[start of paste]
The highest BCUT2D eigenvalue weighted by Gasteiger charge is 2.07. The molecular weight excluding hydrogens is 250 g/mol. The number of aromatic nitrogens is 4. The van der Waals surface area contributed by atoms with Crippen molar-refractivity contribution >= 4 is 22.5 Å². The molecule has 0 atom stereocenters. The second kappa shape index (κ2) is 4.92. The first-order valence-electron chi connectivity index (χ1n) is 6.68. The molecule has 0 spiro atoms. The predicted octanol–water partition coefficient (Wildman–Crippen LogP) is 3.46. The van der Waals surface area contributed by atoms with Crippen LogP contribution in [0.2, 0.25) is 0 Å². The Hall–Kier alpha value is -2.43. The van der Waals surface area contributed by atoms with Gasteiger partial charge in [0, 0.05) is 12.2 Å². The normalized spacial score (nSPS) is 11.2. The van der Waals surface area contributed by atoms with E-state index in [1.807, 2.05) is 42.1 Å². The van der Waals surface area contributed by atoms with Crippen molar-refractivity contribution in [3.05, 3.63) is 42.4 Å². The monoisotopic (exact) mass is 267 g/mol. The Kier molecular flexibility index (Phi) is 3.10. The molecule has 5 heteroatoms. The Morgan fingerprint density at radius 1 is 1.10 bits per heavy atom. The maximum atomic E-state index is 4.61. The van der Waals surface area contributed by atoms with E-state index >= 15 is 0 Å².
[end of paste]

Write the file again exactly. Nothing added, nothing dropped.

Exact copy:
The highest BCUT2D eigenvalue weighted by Gasteiger charge is 2.07. The molecular weight excluding hydrogens is 250 g/mol. The number of aromatic nitrogens is 4. The van der Waals surface area contributed by atoms with Crippen molar-refractivity contribution >= 4 is 22.5 Å². The molecule has 0 atom stereocenters. The second kappa shape index (κ2) is 4.92. The first-order valence-electron chi connectivity index (χ1n) is 6.68. The molecule has 0 spiro atoms. The predicted octanol–water partition coefficient (Wildman–Crippen LogP) is 3.46. The van der Waals surface area contributed by atoms with Crippen LogP contribution in [0.2, 0.25) is 0 Å². The Hall–Kier alpha value is -2.43. The van der Waals surface area contributed by atoms with Gasteiger partial charge in [0, 0.05) is 12.2 Å². The normalized spacial score (nSPS) is 11.2. The van der Waals surface area contributed by atoms with E-state index in [1.807, 2.05) is 42.1 Å². The van der Waals surface area contributed by atoms with Crippen molar-refractivity contribution in [3.05, 3.63) is 42.4 Å². The monoisotopic (exact) mass is 267 g/mol. The Kier molecular flexibility index (Phi) is 3.10. The molecule has 5 heteroatoms. The Morgan fingerprint density at radius 1 is 1.10 bits per heavy atom. The maximum atomic E-state index is 4.61. The van der Waals surface area contributed by atoms with E-state index >= 15 is 0 Å².